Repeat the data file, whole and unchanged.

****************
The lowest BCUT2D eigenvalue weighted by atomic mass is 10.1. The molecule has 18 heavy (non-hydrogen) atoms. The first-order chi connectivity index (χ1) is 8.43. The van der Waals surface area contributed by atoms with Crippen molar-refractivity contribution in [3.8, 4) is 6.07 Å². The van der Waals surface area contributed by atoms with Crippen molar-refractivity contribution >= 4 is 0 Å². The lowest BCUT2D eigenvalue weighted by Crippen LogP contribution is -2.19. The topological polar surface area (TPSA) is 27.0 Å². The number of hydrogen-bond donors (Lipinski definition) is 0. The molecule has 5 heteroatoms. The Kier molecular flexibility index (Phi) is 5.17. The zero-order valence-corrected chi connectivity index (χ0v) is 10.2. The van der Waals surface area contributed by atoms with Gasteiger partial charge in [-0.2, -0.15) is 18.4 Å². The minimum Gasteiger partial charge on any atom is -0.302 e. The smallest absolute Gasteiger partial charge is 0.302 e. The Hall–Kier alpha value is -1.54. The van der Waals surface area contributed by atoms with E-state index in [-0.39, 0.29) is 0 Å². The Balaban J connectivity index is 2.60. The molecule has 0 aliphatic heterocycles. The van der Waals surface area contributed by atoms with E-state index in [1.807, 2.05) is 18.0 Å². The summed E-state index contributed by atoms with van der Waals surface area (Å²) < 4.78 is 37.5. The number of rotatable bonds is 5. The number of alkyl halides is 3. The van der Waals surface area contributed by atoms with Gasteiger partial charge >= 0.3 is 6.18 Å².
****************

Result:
The lowest BCUT2D eigenvalue weighted by atomic mass is 10.1. The molecule has 18 heavy (non-hydrogen) atoms. The first-order chi connectivity index (χ1) is 8.43. The van der Waals surface area contributed by atoms with Crippen molar-refractivity contribution in [3.8, 4) is 6.07 Å². The van der Waals surface area contributed by atoms with Crippen molar-refractivity contribution >= 4 is 0 Å². The lowest BCUT2D eigenvalue weighted by Crippen LogP contribution is -2.19. The topological polar surface area (TPSA) is 27.0 Å². The number of hydrogen-bond donors (Lipinski definition) is 0. The molecule has 5 heteroatoms. The Kier molecular flexibility index (Phi) is 5.17. The zero-order valence-corrected chi connectivity index (χ0v) is 10.2. The van der Waals surface area contributed by atoms with Gasteiger partial charge in [-0.2, -0.15) is 18.4 Å². The minimum Gasteiger partial charge on any atom is -0.302 e. The smallest absolute Gasteiger partial charge is 0.302 e. The Hall–Kier alpha value is -1.54. The van der Waals surface area contributed by atoms with E-state index in [-0.39, 0.29) is 0 Å². The Balaban J connectivity index is 2.60. The molecule has 0 aliphatic heterocycles. The van der Waals surface area contributed by atoms with E-state index in [1.807, 2.05) is 18.0 Å². The summed E-state index contributed by atoms with van der Waals surface area (Å²) < 4.78 is 37.5. The number of rotatable bonds is 5. The number of alkyl halides is 3. The van der Waals surface area contributed by atoms with Gasteiger partial charge >= 0.3 is 6.18 Å².